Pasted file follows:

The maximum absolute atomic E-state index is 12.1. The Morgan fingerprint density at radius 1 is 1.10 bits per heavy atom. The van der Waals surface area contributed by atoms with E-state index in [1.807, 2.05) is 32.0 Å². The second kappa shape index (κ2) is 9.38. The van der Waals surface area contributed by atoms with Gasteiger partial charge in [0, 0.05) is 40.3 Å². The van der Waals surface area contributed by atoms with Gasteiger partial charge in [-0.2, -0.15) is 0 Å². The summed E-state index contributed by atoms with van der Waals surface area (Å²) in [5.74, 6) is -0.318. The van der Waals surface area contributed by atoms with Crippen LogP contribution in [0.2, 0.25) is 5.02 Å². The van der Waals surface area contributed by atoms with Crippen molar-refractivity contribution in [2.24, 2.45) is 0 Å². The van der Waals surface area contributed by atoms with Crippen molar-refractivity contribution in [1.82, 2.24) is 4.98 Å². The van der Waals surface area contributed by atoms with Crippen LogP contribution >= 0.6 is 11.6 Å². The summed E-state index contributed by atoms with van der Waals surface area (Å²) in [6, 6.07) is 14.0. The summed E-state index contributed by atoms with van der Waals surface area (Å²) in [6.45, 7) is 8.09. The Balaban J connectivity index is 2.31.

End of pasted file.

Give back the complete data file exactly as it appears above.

The maximum absolute atomic E-state index is 12.1. The Morgan fingerprint density at radius 1 is 1.10 bits per heavy atom. The van der Waals surface area contributed by atoms with E-state index in [1.807, 2.05) is 32.0 Å². The second kappa shape index (κ2) is 9.38. The van der Waals surface area contributed by atoms with Gasteiger partial charge in [0, 0.05) is 40.3 Å². The van der Waals surface area contributed by atoms with Gasteiger partial charge in [-0.2, -0.15) is 0 Å². The summed E-state index contributed by atoms with van der Waals surface area (Å²) in [5.74, 6) is -0.318. The van der Waals surface area contributed by atoms with Crippen LogP contribution in [0.2, 0.25) is 5.02 Å². The van der Waals surface area contributed by atoms with Crippen molar-refractivity contribution in [2.24, 2.45) is 0 Å². The van der Waals surface area contributed by atoms with Crippen molar-refractivity contribution in [1.82, 2.24) is 4.98 Å². The van der Waals surface area contributed by atoms with Crippen LogP contribution >= 0.6 is 11.6 Å². The summed E-state index contributed by atoms with van der Waals surface area (Å²) in [6, 6.07) is 14.0. The summed E-state index contributed by atoms with van der Waals surface area (Å²) in [6.45, 7) is 8.09. The Balaban J connectivity index is 2.31.